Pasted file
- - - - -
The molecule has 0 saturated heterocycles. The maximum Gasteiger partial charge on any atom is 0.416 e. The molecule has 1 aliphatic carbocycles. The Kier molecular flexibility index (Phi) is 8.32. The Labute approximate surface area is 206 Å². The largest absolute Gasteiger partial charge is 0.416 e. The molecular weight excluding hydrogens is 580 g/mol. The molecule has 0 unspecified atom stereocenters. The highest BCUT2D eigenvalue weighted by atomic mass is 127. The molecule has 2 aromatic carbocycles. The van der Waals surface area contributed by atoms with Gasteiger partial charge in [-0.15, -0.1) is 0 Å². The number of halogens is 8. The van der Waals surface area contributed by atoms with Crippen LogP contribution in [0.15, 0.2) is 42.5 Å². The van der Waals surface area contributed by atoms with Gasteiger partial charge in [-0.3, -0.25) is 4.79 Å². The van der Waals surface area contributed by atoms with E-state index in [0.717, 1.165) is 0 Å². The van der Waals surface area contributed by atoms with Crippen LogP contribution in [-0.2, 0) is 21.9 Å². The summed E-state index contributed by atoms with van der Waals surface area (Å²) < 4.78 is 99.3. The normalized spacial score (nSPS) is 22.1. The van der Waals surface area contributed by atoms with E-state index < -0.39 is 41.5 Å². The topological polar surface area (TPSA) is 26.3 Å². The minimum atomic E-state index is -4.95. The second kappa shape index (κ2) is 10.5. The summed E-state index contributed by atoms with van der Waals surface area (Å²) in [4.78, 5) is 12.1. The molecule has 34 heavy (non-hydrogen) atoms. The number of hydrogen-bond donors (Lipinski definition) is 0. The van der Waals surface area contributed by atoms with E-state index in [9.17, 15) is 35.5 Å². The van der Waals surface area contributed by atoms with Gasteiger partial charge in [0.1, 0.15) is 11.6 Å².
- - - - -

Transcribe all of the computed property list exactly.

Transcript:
The molecule has 0 saturated heterocycles. The maximum Gasteiger partial charge on any atom is 0.416 e. The molecule has 1 aliphatic carbocycles. The Kier molecular flexibility index (Phi) is 8.32. The Labute approximate surface area is 206 Å². The largest absolute Gasteiger partial charge is 0.416 e. The molecular weight excluding hydrogens is 580 g/mol. The molecule has 0 unspecified atom stereocenters. The highest BCUT2D eigenvalue weighted by atomic mass is 127. The molecule has 2 aromatic carbocycles. The van der Waals surface area contributed by atoms with Gasteiger partial charge in [-0.15, -0.1) is 0 Å². The number of halogens is 8. The van der Waals surface area contributed by atoms with Crippen LogP contribution in [0.15, 0.2) is 42.5 Å². The van der Waals surface area contributed by atoms with Gasteiger partial charge in [-0.3, -0.25) is 4.79 Å². The van der Waals surface area contributed by atoms with E-state index in [0.717, 1.165) is 0 Å². The van der Waals surface area contributed by atoms with Crippen LogP contribution in [-0.2, 0) is 21.9 Å². The summed E-state index contributed by atoms with van der Waals surface area (Å²) < 4.78 is 99.3. The normalized spacial score (nSPS) is 22.1. The van der Waals surface area contributed by atoms with E-state index < -0.39 is 41.5 Å². The topological polar surface area (TPSA) is 26.3 Å². The minimum atomic E-state index is -4.95. The second kappa shape index (κ2) is 10.5. The summed E-state index contributed by atoms with van der Waals surface area (Å²) in [4.78, 5) is 12.1. The molecule has 34 heavy (non-hydrogen) atoms. The number of hydrogen-bond donors (Lipinski definition) is 0. The van der Waals surface area contributed by atoms with E-state index in [9.17, 15) is 35.5 Å². The van der Waals surface area contributed by atoms with Gasteiger partial charge in [0.1, 0.15) is 11.6 Å².